Most home theatre projectors produce noise levels around 30 to 40 decibels (dB) which can be compared to the volume and intensity of rustling leaves or wind. This noise level typically shouldn’t be too much of an issue during normal use. However, it can become annoying during quiet scenes or presentations. If you’re looking at newer projector technologies, such as laser projectors, the noise level will be significantly lower than a traditional lamp projector (typically 20-30 dB).

The noise level at play depends on the style of the projector, the size of the projector, and several other factors, so it’s a specification you’ll have to look out for and keep in mind throughout the buying process.

Throw Distance

The throw distance of a projector relates to the distance between the projector unit and the screen it is projecting on. The throw distance is one of the most vital factors to check as it is directly related to the size of the room in which you’ll be using your home theatre projector.

A short-throw projector works for smaller home theatres, bedrooms, and office spaces, as it creates a larger image when placed closer to the surface, it is projecting the image onto. A short-throw projector is ideal for a distance between 1.2 and 8.2 feet.

For medium-sized rooms, I recommend a standard throw projector, which generally can operate on a ratio between 1.5 to 2.5, meaning for every foot of screen width, the projector needs to be 1.5 to 2.5 feet from the surface. Standard throw projectors are pretty versatile and can come in handy when adjusting the throw distance from time to time.

For larger rooms, a long-throw projector is necessary. Long-throw projectors run a ratio of 2.5 or more, so they must be stationed much farther from the screen surface. While these aren’t generally necessary for home theatre applications, since the throw distance should ideally be around 90 feet, they are ideal for those looking to host outdoor movie nights, broadcasting films onto a large wall or house.

The image size can be adjusted on the projector using Zoom, Lens Shift Zoom, and Lens Shift functions found on most home theatre projectors. These functions come in handy if you’re using your home theatre projector in several rooms or find yourself needing to adjust the image size often.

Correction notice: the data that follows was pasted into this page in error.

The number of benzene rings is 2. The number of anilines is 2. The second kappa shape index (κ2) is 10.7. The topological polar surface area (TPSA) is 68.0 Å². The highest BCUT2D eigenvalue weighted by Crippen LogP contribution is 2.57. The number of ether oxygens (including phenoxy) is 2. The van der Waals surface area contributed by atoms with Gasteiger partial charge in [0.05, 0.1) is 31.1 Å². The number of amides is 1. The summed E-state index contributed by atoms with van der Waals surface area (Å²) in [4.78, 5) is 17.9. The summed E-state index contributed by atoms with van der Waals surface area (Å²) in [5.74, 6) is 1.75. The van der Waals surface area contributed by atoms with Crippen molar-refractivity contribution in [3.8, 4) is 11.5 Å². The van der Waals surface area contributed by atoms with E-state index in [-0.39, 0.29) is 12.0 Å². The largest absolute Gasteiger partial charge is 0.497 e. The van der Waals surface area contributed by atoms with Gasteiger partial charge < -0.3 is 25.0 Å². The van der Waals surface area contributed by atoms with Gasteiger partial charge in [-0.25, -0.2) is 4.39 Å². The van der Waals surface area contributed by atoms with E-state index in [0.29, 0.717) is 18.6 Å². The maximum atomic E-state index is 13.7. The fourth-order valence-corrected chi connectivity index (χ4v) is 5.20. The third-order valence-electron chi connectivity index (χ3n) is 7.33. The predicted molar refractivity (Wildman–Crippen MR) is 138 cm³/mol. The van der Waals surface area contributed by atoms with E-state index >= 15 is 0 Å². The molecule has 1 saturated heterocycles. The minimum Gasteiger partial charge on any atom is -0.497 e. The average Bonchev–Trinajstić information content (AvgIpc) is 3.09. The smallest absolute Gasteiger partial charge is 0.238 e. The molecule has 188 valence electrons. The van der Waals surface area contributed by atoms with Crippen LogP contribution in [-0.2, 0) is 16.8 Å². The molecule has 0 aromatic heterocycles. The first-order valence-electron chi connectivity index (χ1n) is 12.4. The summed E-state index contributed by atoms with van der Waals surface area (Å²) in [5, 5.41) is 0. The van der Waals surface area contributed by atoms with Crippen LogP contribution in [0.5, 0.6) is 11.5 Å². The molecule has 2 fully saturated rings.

It would be best if you considered how you’ll connect your home theatre projector to your source device, whether it’s a media player, external hard drive, computer, cell phone, or portable TV unit. Some common connectivity options to look out for include the following:

HDMI: HDMI is the industry-standard digital video and audio interface used to connect virtually any device to projectors. HDMI connections transfer high-quality video and audio.

VGA: VGA (Video Graphics Array) are older analog connections that transmit standard-quality video without audio.

USB: A USB connection is your best bet to stream content stored on a hard drive or perhaps straight from a laptop screen to the projector.

Wireless: Many modern home theatre projectors can stream video content wirelessly using commonly-used features, including Apple AirPlay, Miracast, Chromecast, or WiFi. These wireless transmission technologies can be pretty useful but can introduce latency issues, so I wouldn’t recommend using these methods for gaming or other time-sensitive activities.

When looking at connectivity, I recommend selecting a home theatre projector with several options, allowing you to connect multiple devices to the unit.


Lastly, we look at budget when considering a home theatre projector. Generally, the price directly affects the performance of a home theatre projector.

More expensive projectors will hold better image quality, brightness, contrast ratio, and some advanced onboard features, with a potentially longer lamp life.

Budget-friendly projectors can mostly offer sufficient image quality and brightness but may lack some advanced features. However, suppose you want to test the waters without breaking the bank. In that case, a more affordable home theatre projector is a great way to experience it before investing in a more expensive model.

An important note to remember is that while the price of a projector generally dictates what quality you can expect, this is not always the case. Some lower-priced models may outperform the premium options in some aspects, so keep a close eye on the technical specifications.

Final Thoughts

It’s all about selecting the right projector for your needs. Be sure to evaluate the above-mentioned factors carefully, and you’re guaranteed to make a well-informed and long-lasting satisfactory purchase decision.

Matthew Cox - Author
Written by
Matthew Cox

Matthew is an audio engineering graduate with a strong passion for post-production, recording engineering, and audio technology. Matthew is also an experienced musician with over a decade of experience in recording, touring, and performing. Matthew enjoys studying the inner workings of audio equipment and acoustics theory.